Want to know your consumer rights when a business closes down?

R_CAB-wide

When a business closes down because it is unable to pay its debts, it usually means that it is in receivership, under voluntary administration or in liquidation. This often means that we, consumers, don’t get much advance warning – so we might not have the opportunity to spend our gift vouchers or collect our item on layby, etc.

If you are in this situation you may be able to make a claim for what is owed, but you are likely to fall into the category of unsecured creditors. 

Unsecured creditors only get money after the liquidator (whose job it is to sell off business assets in order to pay its debts), have paid secured creditors, employees and Inland Revenue (and only if you have registered your claim). 

What your rights are when a business closes down, and how to get back any money that it owes you. 

Gift vouchers

Being an unsecured creditor, you may be able to claim back the value of the voucher if there is enough money left over from the sale of assets after other creditors have been paid. 

If the business is not yet in liquidation, it’s worth holding onto your voucher in case the business is sold to a new owner who is willing to honour it or the business is otherwise able to continue trading.

Deposits on goods or services

If you had put down a deposit with the business before it closed down, then you can try to claim the money back as an unsecured creditor. This is also the case if you paid for goods via mail order or online, but the business closed down before you received what you ordered.

Laybys

If your layby payments are up-to-date, you have the right to pay for and collect your item within a reasonable time. However it would pay to do so promptly as it is possible the business will run out of stock.  

Goods on layby must be given out in date order of the signed agreements i.e. someone who started a layby three months ago can collect their goods before someone whose layby started one month ago.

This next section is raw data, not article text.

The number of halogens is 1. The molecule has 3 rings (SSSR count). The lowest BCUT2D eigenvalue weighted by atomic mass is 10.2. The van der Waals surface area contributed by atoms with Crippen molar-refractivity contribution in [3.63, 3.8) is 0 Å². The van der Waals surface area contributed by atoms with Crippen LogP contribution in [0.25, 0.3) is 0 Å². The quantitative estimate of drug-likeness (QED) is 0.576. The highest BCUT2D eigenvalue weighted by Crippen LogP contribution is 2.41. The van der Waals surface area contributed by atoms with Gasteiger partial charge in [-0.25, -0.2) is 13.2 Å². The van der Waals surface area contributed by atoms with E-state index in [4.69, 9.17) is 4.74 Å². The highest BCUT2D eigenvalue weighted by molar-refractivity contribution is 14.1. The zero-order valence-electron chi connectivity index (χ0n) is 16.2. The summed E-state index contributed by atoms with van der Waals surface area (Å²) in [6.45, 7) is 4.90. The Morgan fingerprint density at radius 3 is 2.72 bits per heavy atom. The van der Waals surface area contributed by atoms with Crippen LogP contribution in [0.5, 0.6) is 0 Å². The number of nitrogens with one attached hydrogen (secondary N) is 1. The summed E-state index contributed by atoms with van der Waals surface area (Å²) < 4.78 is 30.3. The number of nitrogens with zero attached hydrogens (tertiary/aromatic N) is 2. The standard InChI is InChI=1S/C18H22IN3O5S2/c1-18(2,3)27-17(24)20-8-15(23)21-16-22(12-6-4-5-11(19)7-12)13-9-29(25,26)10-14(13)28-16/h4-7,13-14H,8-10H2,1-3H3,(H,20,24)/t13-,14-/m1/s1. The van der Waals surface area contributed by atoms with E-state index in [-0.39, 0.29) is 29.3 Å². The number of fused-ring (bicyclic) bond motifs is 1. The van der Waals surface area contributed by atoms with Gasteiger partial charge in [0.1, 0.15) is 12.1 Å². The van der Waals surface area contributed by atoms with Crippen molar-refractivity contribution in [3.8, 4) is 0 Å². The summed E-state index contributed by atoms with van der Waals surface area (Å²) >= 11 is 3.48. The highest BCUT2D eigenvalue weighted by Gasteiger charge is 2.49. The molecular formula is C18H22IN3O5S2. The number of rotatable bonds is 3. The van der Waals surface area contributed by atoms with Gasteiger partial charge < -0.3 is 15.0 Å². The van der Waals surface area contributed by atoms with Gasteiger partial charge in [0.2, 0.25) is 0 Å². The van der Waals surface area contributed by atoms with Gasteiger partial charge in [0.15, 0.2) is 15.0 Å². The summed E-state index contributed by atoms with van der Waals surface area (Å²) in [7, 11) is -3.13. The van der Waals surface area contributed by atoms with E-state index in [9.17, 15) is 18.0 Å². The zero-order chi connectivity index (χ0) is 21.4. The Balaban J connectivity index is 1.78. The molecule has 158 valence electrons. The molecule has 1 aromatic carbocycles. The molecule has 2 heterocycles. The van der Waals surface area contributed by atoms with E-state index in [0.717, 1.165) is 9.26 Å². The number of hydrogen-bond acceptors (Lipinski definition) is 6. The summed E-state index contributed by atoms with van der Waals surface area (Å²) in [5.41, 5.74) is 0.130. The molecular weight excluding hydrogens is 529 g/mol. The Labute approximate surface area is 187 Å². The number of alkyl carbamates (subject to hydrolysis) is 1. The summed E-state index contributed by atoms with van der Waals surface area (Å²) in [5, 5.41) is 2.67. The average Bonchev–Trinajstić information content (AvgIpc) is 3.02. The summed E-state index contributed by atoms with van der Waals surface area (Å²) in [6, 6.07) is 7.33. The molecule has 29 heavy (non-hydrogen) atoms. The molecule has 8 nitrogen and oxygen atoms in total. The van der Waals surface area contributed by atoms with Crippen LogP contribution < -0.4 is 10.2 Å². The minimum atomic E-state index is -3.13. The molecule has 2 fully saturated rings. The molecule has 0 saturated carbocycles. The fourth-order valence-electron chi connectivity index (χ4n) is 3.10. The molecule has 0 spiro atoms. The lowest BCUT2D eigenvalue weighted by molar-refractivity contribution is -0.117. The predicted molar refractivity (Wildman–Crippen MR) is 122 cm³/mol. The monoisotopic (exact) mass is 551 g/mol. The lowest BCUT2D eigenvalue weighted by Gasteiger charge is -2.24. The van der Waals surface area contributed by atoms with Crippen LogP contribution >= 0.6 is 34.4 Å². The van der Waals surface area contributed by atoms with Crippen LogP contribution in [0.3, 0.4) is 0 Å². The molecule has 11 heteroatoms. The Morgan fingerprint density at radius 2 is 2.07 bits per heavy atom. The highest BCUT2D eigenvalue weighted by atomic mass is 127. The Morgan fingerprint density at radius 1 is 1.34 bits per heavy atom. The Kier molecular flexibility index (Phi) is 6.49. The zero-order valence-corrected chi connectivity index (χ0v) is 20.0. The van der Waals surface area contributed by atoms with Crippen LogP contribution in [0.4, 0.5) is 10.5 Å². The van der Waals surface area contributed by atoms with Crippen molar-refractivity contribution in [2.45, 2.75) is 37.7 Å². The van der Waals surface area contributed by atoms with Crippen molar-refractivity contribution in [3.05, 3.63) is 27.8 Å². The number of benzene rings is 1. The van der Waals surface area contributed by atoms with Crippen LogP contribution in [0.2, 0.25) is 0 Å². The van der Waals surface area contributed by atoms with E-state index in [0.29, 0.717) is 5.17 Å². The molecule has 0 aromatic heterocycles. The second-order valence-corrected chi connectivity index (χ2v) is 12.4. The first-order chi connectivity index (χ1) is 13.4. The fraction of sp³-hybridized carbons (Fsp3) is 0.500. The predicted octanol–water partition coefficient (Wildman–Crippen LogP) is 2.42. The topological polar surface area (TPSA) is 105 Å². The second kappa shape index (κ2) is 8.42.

If your payments are up to date, but the business aren’t able to complete your layby (e.g. because there is no stock left), you can make a claim for a refund. Your claim will have priority over unsecured creditors.

Goods bought on credit

If you bought goods on credit then your credit contract is most likely with a finance company rather than the business you bought the goods from. This means you won’t lose your goods and should continue to make your finance payments.

What to do to get your money back

If you are owed money by a company  (name officially ends with “Limited” or “Ltd”) that has closed, contact the receiver or liquidator to register your claim. You will need to put your claim in writing and provide evidence of what you are owed.

If the business was not a registered company then the trader will be personally responsible for returning your money. You can claim money back at the Disputes Tribunal or Court (unless the trader is declared a bankrupt). 

Know more about your rights, visit, call or email your CAB. 

R_CAB_aboutFor more information call/email or visit your local CAB.